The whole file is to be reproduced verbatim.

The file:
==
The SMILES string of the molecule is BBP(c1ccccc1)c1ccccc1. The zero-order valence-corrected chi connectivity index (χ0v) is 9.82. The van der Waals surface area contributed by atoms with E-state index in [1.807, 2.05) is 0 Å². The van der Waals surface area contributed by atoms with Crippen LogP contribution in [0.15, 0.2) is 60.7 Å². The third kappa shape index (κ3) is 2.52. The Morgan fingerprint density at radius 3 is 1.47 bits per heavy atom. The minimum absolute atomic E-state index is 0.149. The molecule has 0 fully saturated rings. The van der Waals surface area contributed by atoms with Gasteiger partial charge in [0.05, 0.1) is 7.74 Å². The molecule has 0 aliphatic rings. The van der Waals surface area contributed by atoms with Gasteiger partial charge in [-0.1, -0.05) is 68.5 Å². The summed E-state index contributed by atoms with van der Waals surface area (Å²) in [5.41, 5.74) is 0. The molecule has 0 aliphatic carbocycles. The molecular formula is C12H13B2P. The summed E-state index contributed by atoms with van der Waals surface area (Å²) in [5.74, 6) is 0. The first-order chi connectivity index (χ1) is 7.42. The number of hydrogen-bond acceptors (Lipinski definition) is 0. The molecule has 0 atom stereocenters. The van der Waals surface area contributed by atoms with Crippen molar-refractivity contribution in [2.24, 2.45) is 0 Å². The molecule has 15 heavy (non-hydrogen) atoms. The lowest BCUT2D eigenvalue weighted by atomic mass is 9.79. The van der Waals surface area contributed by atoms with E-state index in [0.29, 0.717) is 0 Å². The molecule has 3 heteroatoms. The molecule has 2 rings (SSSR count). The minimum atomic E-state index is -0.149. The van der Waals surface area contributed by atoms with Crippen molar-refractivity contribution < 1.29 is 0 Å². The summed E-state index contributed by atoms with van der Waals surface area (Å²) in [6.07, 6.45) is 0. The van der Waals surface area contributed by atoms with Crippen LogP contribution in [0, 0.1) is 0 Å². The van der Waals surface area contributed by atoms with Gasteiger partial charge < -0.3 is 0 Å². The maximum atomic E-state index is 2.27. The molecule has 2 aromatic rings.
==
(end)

The SMILES string of the molecule is BBP(c1ccccc1)c1ccccc1. The zero-order valence-corrected chi connectivity index (χ0v) is 9.82. The van der Waals surface area contributed by atoms with E-state index in [1.807, 2.05) is 0 Å². The van der Waals surface area contributed by atoms with Crippen LogP contribution in [0.15, 0.2) is 60.7 Å². The third kappa shape index (κ3) is 2.52. The Morgan fingerprint density at radius 3 is 1.47 bits per heavy atom. The minimum absolute atomic E-state index is 0.149. The molecule has 0 fully saturated rings. The van der Waals surface area contributed by atoms with Gasteiger partial charge in [0.05, 0.1) is 7.74 Å². The molecule has 0 aliphatic rings. The van der Waals surface area contributed by atoms with Gasteiger partial charge in [-0.1, -0.05) is 68.5 Å². The summed E-state index contributed by atoms with van der Waals surface area (Å²) in [5.41, 5.74) is 0. The molecule has 0 aliphatic carbocycles. The molecular formula is C12H13B2P. The summed E-state index contributed by atoms with van der Waals surface area (Å²) in [5.74, 6) is 0. The first-order chi connectivity index (χ1) is 7.42. The number of hydrogen-bond acceptors (Lipinski definition) is 0. The molecule has 0 atom stereocenters. The van der Waals surface area contributed by atoms with Crippen molar-refractivity contribution in [2.24, 2.45) is 0 Å². The molecule has 15 heavy (non-hydrogen) atoms. The lowest BCUT2D eigenvalue weighted by atomic mass is 9.79. The van der Waals surface area contributed by atoms with E-state index in [0.29, 0.717) is 0 Å². The molecule has 3 heteroatoms. The molecule has 2 rings (SSSR count). The minimum atomic E-state index is -0.149. The van der Waals surface area contributed by atoms with Crippen molar-refractivity contribution < 1.29 is 0 Å². The summed E-state index contributed by atoms with van der Waals surface area (Å²) in [6.07, 6.45) is 0. The van der Waals surface area contributed by atoms with Crippen LogP contribution in [0, 0.1) is 0 Å². The van der Waals surface area contributed by atoms with Gasteiger partial charge < -0.3 is 0 Å². The maximum atomic E-state index is 2.27. The molecule has 2 aromatic rings.